Agree there’s not much you can do now that you’re out of there unfortunately!

    1. The Man, Becky Lynch*

      Dementia can create psychosis and she’s early onset, so she was likely suffering even before her actual diagnosis. So she most likely was mentally ill but that doesn’t diminish fact you were abused by her and I’m sorry you were put through that terrifying treatment.

      [Experience with working for someone with early onset Alzheimer’s, so we were quick to become educated. Thankfully my boss wasn’t inherently abusive but he suffered delusions and paranoia as he progressed. It was crushing to him to lose his mind as a previously successful business man and he was naturally stubborn and independent, so he didn’t go quietly into the darkness. Thankfully we knew and could defuse and easily ignore most things. Once he got combative, he was put in a facility :(]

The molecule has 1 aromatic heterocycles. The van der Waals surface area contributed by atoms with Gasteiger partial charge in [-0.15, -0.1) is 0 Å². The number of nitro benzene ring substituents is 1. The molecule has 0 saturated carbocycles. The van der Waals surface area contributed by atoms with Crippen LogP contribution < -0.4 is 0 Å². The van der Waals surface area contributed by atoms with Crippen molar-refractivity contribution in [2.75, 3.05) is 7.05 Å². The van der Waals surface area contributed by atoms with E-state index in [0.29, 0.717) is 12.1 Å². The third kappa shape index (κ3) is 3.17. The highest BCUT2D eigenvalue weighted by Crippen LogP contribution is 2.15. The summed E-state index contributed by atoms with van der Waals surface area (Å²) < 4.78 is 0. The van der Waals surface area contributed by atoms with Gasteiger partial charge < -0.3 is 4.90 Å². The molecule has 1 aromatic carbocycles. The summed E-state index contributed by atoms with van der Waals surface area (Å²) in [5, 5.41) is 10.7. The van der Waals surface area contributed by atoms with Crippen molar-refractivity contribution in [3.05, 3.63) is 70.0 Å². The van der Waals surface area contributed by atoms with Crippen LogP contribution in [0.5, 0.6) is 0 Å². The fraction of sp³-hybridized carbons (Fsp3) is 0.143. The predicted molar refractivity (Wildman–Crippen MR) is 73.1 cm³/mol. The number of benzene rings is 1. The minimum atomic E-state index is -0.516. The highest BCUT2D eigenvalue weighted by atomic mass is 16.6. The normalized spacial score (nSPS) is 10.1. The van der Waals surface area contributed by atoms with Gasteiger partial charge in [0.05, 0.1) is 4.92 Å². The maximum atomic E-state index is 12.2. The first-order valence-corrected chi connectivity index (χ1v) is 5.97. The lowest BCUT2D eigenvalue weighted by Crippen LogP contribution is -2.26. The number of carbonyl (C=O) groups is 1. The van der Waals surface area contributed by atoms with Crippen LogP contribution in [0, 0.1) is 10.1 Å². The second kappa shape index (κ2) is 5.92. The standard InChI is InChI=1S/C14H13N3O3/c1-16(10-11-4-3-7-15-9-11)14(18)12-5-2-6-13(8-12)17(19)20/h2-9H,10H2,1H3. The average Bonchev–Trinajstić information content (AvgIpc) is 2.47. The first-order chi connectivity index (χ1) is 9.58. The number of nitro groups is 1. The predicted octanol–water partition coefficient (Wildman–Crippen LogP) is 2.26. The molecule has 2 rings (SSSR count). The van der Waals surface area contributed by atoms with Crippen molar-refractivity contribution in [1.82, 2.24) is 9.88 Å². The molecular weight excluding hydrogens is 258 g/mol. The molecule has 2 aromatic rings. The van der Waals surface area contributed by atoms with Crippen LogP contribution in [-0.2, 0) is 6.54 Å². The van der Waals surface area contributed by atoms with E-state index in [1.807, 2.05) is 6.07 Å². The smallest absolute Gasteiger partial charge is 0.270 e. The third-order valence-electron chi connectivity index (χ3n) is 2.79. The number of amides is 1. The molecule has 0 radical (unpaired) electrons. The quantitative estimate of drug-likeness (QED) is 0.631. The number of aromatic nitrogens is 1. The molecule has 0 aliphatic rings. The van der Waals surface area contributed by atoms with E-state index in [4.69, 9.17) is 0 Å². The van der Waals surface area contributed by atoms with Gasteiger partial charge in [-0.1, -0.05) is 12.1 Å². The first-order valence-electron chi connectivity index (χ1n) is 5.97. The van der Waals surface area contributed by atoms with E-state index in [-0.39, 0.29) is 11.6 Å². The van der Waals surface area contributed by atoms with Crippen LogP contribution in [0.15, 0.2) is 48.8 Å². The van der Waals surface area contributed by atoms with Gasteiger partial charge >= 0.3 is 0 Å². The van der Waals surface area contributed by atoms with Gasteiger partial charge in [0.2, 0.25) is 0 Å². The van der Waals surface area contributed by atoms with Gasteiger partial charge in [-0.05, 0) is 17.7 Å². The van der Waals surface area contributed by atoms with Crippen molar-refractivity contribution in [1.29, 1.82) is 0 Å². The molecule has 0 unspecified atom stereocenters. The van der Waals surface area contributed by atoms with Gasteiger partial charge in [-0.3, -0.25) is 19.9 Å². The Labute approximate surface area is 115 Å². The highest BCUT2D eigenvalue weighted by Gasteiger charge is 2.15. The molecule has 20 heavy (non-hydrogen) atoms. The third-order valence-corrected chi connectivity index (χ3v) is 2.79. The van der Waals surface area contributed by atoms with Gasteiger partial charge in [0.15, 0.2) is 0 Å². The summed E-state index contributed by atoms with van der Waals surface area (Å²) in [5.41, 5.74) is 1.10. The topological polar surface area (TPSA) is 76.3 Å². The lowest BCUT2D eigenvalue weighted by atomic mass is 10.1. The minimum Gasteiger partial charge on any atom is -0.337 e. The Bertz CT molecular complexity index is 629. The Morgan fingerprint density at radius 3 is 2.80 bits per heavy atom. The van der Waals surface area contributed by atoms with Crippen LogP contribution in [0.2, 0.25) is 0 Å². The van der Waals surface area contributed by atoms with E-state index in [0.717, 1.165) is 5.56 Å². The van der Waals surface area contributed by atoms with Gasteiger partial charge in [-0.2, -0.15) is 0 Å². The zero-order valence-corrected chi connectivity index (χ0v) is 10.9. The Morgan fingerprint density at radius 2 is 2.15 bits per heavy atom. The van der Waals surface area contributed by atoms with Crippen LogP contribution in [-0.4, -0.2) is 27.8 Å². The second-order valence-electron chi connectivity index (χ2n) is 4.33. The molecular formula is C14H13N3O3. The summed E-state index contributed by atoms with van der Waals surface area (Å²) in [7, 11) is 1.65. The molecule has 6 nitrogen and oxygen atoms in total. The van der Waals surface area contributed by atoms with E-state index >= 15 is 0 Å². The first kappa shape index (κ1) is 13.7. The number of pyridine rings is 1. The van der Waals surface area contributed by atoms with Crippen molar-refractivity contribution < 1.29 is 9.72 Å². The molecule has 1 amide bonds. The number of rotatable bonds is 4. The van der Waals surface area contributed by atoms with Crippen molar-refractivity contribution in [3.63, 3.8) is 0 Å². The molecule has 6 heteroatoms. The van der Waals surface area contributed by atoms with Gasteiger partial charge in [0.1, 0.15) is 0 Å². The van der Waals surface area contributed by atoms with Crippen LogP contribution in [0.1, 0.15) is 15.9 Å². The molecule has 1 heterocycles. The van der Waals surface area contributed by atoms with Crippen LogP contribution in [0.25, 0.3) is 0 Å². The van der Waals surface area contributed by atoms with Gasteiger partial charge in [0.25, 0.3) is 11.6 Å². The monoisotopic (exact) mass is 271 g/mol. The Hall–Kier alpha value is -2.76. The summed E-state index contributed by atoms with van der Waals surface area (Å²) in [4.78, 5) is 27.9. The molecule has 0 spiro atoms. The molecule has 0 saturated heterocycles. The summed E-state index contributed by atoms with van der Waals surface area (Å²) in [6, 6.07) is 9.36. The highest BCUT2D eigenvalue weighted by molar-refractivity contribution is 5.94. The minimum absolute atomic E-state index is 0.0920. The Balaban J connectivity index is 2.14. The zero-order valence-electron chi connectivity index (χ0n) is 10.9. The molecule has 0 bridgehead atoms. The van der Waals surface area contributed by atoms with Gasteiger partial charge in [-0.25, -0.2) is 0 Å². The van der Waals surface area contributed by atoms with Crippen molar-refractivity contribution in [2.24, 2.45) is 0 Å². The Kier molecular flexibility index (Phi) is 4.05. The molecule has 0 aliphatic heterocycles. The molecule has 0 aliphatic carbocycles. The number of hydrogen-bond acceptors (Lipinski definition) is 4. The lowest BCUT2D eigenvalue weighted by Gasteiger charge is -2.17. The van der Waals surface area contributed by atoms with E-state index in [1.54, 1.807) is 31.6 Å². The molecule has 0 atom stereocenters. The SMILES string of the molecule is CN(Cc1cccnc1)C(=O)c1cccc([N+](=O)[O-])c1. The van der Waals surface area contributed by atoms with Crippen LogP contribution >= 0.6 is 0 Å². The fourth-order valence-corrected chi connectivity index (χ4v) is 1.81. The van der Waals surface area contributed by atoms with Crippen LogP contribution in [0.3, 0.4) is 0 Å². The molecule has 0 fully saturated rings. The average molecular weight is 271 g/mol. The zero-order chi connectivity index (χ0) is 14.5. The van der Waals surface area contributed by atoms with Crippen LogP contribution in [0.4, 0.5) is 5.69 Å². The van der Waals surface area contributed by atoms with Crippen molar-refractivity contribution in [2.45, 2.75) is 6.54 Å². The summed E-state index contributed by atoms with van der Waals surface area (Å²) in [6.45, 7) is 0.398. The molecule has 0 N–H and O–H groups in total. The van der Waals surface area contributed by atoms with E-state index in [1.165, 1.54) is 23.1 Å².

1. H.J.G.*

        Thanks this is really informative! I feel terrible for her and her family, it must be such an awful thing.

        1. The Man, Becky Lynch*

          It’s the worst. I wouldn’t even wish it on my worst enemy. It’s a progressive terminal illness that lasts years, dragging you through the trenches the entire way. I lost that boss very recently and as I was hugging his wife at the funeral I couldn’t help but say “10 years of torment is finally over.” because all she could say was “I can grieve now.” because she had to hang in there like a solider for the entire time. It aged her considerably needless to say.

          1. animaniactoo*

            My grandfather at the point when he would visit my grandmother at the nursing home and if he left the room for 5 minutes would have to start all over and re-introduce himself and explain who he was:

            “I’ve never wished that someone I loved was dead before.”